3.2.1 Self-control as Preventing Affects
Inner freedom necessarily involves taming (zähmen) one’s affects, or “being one’s own master [Meister] in a given case (animus sui compos)” (MM 6: 407). According to Kant, we have a duty to ensure that we are free of affects (A 7: 253; MM 6: 408) and our minds are capable of governing them (A 7: 253). He does not seem to believe, however, that we can control our affects once we find ourselves in an affective state. As Lara Denis points out in Denis 2000, 65, Kant could not reasonably advocate moderating affects since they are not under our control. Kant’s other texts do make clear that he does not have the moderation of affects in mind, but even so, we must still explain what the governance of affects is meant to involve. Put differently, the question is what precisely self-control at this level involves. To determine this, we must first become clearer on what Kant means when he speaks of “affects”.
Kant emphasizes that affects should be distinguished from passions, and all other inclinations, because they are strong feelings of pleasure and displeasure, not desires. Not every intense feeling is an affect, however. For example, the ill feelings that Kant ascribes to hypochondriacs may be strong, but they are usually long-lasting emotional states. As Kant explains, an affect is a “surprise through sensation [Überraschung durch Empfindung]”. These brief affective episodes happen to us suddenly and cause us to lose our composure (animus sui compos) (A 7: 252); they temporarily reduce us to an unhealthy state in which we can no longer freely use our powers, i. e. a state in which we do not possess ourselves or determine our actions by way of free choice (LE 27: 626). More precisely, an affect is a kind of strong feeling that renders the mind “incapable of engaging in free consideration [Überlegung] of principles [Grundsätze], in order to determine itself in accordance with them” (C3 5: 272). In an affective state one is incapable of calm reflection – one can neither form maxims nor determine one’s choices in this way.
Kant thought that we can avoid descending into these states. For example, he argues that it is unwise to intentionally allow affects to come into being because they are imprudent (A 7: 253). This is illustrated in Kant’s example of a rich person whose servant breaks his “beautiful and rare crystal goblet” (A 7: 254). If the rich man were to make a quick “calculation in thought” and compare the pain he feels as a reaction to the accident to all the pleasures he enjoys as a rich man, he would not feel that his entire happiness was lost at that moment and would not descend into the affective state of anger. Hence, before being gripped by this specific kind of feeling we can choose not to let ourselves become a plaything of our affects by entering into a state in which we are no longer capable of comparing one feeling against the sum of other feelings.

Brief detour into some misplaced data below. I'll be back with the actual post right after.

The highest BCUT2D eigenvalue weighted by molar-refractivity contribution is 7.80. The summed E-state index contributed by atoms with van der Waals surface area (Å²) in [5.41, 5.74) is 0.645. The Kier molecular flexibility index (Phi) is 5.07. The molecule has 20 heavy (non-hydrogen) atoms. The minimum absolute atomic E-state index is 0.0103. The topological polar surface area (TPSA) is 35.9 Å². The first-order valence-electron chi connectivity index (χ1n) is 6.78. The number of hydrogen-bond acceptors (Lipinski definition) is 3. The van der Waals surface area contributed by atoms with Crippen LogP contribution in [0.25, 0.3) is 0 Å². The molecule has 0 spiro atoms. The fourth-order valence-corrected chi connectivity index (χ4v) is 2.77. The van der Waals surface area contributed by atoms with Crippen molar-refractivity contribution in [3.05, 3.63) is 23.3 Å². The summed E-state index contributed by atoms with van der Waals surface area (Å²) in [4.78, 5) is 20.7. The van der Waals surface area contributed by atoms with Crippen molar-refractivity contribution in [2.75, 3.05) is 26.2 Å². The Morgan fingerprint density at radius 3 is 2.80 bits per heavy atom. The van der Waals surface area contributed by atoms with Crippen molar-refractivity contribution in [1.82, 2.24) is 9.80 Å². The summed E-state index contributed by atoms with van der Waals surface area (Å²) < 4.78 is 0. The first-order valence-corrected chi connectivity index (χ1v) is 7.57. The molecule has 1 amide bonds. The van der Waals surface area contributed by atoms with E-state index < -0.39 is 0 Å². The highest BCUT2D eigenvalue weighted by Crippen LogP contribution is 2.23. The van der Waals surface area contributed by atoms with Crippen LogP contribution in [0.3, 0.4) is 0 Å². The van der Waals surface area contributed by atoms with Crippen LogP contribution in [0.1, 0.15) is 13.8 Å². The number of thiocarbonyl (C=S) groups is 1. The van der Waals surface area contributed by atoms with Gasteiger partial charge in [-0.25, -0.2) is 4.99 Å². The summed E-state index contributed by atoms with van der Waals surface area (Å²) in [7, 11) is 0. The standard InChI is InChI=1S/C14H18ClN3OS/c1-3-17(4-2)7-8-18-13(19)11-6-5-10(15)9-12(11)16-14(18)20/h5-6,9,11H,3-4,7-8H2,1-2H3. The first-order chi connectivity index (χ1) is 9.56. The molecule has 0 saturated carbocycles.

Another example makes it obvious that being free of affects is important from the moral point of view. When referring to the Stoic principle of apathy, Kant explains that the wise man must not even be in a state of affect of compassion (Mitleid) as a reaction to the misfortune of his best friend (A 7: 253). Since Kant thought that the Stoic sage is an ideal that we should use as a standard for judging our actions and improving ourselves, we can translate this claim into what is attainable at the human level. Sympathetic sadness as an affect makes us momentarily incapable of using the powers necessary to help our friend, but Kant’s point here seems to be, even more, that we in any case have a duty to ensure that we are free of affects because they preclude reflection and cause us to act involuntarily. The affect of compassion renders us momentarily incapable of the free use of our power of reflection, which is necessary for adopting moral maxims.
Importantly, Kant’s claim here is not that we ought to rid ourselves of all compassionate feelings – he also holds that we have an indirect duty to cultivate our natural compassionate feelings in order to use them as means for active and rational benevolence, which is based on moral principles (MM 6: 457). Hence, by not allowing our feelings to turn into affects, we not only facilitate the adoption of moral maxims but also improve their effectiveness in practice by making their observance easier. Some people have, as Kant says, “a natural gift of apathy” (A 7: 254), and others ought to bring themselves to an “affectless” state. Since we cannot control our affects when we are already in an affective state, we ought to cultivate natural feelings by taking care that they do not become affects.
We must turn to the faculty of abstraction in order to explain how we fulfill the duty of apathy. By abstracting from sensible representations, we disable the influence of various sensible impressions that would otherwise bring us out of the calm state of mind in which we can freely employ our powers. Moreover, without our capacity for abstraction we would not be able to escape the strong impact that the surprise we experience through sensation has on our way of thinking and acting.